Predictably, the triumphalist Republican Party is eating its own. Craig can chuckle at the bumper sticker humor, but the Republican Party ain't what it used to be. It is now about sticking its nose in your personal business, and economic intervention. Don't believe me? How 'bout a republican to back that up?
"No, the arrogance that will prove problematic, ultimately, was that directed at the libertarian-leaning conservatives by the social conservatives. The message in that regard was clear: We Christians can do this alone, y'all who ain't down with J.C. best be running along. That was the message when Tamar Jacoby of the Manhattan Institute, who was on a panel to defend President Bush's proposed immigration reforms (supported by no less a conservative institution than The Wall Street Journal), was loudly booed by the anti-immigrant crowd. That was the message when a representative of the Log Cabin Republicans was booed and then asked by a student, 'You people [homosexuals, that is] already have the right to live together, you got the sex, what else do you people want?' In fact, if there was anything particularly striking about this year's CPAC, it is to just what extent Republicans have given up being the party of small government and individual liberty. Make absolutely no mistake about it: This party, among its most hard-core supporters, is not about freedom anymore. It is about foisting its members' version of morality and economic intervention on the country. It is, in other words, the mirror image of its hated enemy. Consider these statements. On the immigration panel mentioned above, Phyllis Schlafly took the hard line against immigration. 'The idea of giving any job to any willing worker is absolutely unacceptable,' Schlafly said. American workers won't and shouldn't work for the wages Mexicans and other Latin American immigrants are willing to accept, she said, and companies should be forced to pay them more. All of this met with wild applause from the audience. And so there we have the most conservative of conservatives fully buying into economic protectionism -- not to mention the minimum wage, which a past generation rightly saw as a destructive and outrageous intrusion into the free labor market. Then there was the speech by Sen. Rick Santorum of Pennsylvania, another CPAC rock star. Santorum made the revealing choice of referring to marriage as "the ultimate public good" -- i.e. a product or service that the government must provide because the free market won't. Santorum, of course, doesn't just support banning gay marriage (though that's where all the energy in the so-called "pro-marriage" movement is directed), he also supports various government programs to promote the institution of marriage. But as one Log Cabiner asked, just when did the Republican Party become the party of Washington, D.C.? Just where in the Constitution is the federal government given the power or responsibility to manage citizens' family lives? To be fair, libertarian -- or classical liberal -- principles were not without representation. The Libertarian Party (ugh…) had a booth. The ACLU had a booth. The wonderful folks over at Bureaucrash had a booth. But precious little libertarianism came from the stage, and what little did was seldom well received. Now, perhaps CPAC just isn't any place for libertarians. But that, in itself, is a problem. The conservative movement should be reaching out to people who, well, just aren't as bothered by "Will & Grace" as some other people are. Conservatism can't survive by religious extremism and tax cuts alone. There needs to be something more than Ann Coulter's substanceless ranting and faux-provocative calls for a "new McCarthyism." There needs to be something more than immigration opponents comparing Mexicans to burglars stealing American jobs. There needs to be something more than treating the Log Cabin Republicans like a punchline conservatives would rather forget. But that something wasn't present at CPAC.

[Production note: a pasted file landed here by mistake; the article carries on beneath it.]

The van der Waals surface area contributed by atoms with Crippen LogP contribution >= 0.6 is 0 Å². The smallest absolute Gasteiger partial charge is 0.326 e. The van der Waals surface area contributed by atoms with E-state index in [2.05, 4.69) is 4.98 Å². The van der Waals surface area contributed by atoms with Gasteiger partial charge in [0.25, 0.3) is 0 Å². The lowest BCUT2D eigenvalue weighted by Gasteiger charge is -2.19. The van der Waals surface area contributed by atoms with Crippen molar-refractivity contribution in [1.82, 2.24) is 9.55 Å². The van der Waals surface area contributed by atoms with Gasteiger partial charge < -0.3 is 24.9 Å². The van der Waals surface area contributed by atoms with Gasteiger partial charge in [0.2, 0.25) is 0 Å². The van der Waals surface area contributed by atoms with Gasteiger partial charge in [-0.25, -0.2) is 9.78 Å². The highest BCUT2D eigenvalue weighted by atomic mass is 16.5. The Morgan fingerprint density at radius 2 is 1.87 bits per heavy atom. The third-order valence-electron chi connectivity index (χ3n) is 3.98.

And I'd rather not be associated with these loons who would use the federal government to control your bedroom, and to force Jesus Christ down your throat. I can do without that, thanks. I'll take my government with a dash of good stewardship, a cup of fiscal responsibility, a pint of fiscal restraint, a quart of social liberalism and hold the religiosity.

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